Electrolux Design Lab Competition Winner 2009

CocoonAs promised from an earlier post, Electrolux Design Lab – Flatshare Fridge, I’m updating you on the winner of this year’s Electrolux Design Lab Competition. Rickard Hederstierna from the Lund Institute of Technology in Sweden stole the show with his “Cocoon.” It’s a device that cooks genetically engineered and pre-packaged meat and fish meals by heating muscle cells. Rickard also received the 5,000 Euro prize and a six month internship at one of the Electrolux Global Design Centers. I am intrigued by the science behind Cocoon, but I wouldn’t necessarily want to eat the food it produces. A scene comes to mind from the futuristic movie, The Fifth Element, where the main character places a bowl with pellets into what looks like a microwave and out comes a whole chicken one second later. Feel free to tell me what you think about any of the devices shown here.

Finalist of Electrolux Design Lab 2009:
Cocoon by Rickard Hederstierna, Lund Institute of Technology, Sweden
Utilizing science to create food, Cocoon is a sustainable response to the worlds growing population and its desire to eat meat and fish.

Second Place went to part beach ball part hummingbird “Water Catcher” designed by Penghao Shan from Zheijiang Sci-tech University, China.

Water Catcher by Penghao Shan, Zhejiang Sci-tech University, China
The “Water Catcher” is an automated device that dispatches small flying balls in the air to catch raindrops and then purifies the water for drinking.

Receiving third place was “Renew” a smart steamer created by Louis Filosa from Purdue University, USA.

Renew by Louis Filosa, Purdue University, USA
Renew is a smart steamer that refreshes and cleans clothes.


The Autonomobile by Mike and Maaike

The Autonomobile

Speed junkies beware! The following article may cause heart palpitations or an all around shock to the system. The Autonomobile (ATNMBL) is a concept vehicle for the year 2040 that redefines the functions of a car. The designers, Mike and Maaike, have removed the standard steering wheel, pedals, and driver’s seat, proposing a car that drives itself and comfortably seats seven. They make a great point in stating that cars are capable of extremely high speeds, but most of the time travel at a moderate pace or at a snail’s crawl. Instead of rushing around or losing patience (and sanity) idling in traffic, sit back, relax, and enjoy the ride. You can even choose to take the scenic route.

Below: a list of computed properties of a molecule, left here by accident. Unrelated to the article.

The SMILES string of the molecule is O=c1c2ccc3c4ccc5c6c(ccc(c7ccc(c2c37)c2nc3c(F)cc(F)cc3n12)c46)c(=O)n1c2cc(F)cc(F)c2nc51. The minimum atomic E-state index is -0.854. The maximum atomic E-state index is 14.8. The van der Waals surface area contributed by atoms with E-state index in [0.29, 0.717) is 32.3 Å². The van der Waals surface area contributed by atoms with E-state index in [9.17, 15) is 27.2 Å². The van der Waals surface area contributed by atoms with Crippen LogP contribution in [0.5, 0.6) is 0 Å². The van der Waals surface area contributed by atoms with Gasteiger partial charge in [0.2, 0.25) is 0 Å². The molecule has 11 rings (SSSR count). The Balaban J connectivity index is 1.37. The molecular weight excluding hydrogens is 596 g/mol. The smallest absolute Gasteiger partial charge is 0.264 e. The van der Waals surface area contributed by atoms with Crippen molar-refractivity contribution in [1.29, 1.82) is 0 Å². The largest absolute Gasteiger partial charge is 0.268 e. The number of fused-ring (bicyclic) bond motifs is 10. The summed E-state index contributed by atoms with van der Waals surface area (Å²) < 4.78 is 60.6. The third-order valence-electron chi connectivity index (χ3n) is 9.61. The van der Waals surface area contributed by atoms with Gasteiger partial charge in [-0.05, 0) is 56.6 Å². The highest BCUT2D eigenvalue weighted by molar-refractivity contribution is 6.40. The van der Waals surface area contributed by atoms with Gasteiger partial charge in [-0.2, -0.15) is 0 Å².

Autonomobile Display Navigation

Autonomobile’s interior mimics that of our living rooms with a circular seating arrangement and a central display that controls navigation and even provides entertainment. The display also shifts to reveal a bar. The glass stretches from floor to ceiling giving riders an optimum view of their surroundings and the electric power components are stored underneath the seating and floor. Additional power is gathered by solar panels on the roof.

Inside the Autonomobile

Mike and Maaike suggest many advantages for driver-less vehicles including accessibility for the elderly or disabled, less congestion, and fewer traffic fatalities. They also acknowledge that it may take a while for people to widely accept this concept (me included). Don’t get me wrong, I think Autonomobile is a fabulous idea, but I have a problem with putting complete faith in technology. Let’s face it, systems malfunction. I would like to see the option for a manual take-over if a problem with the program does occur. No longer a fantasy, Mike and Maaike, also provide current examples in the effort to produce driver-less technology. Additional renderings of the Autonomobile are also available in their image gallery.

The Autonomobile

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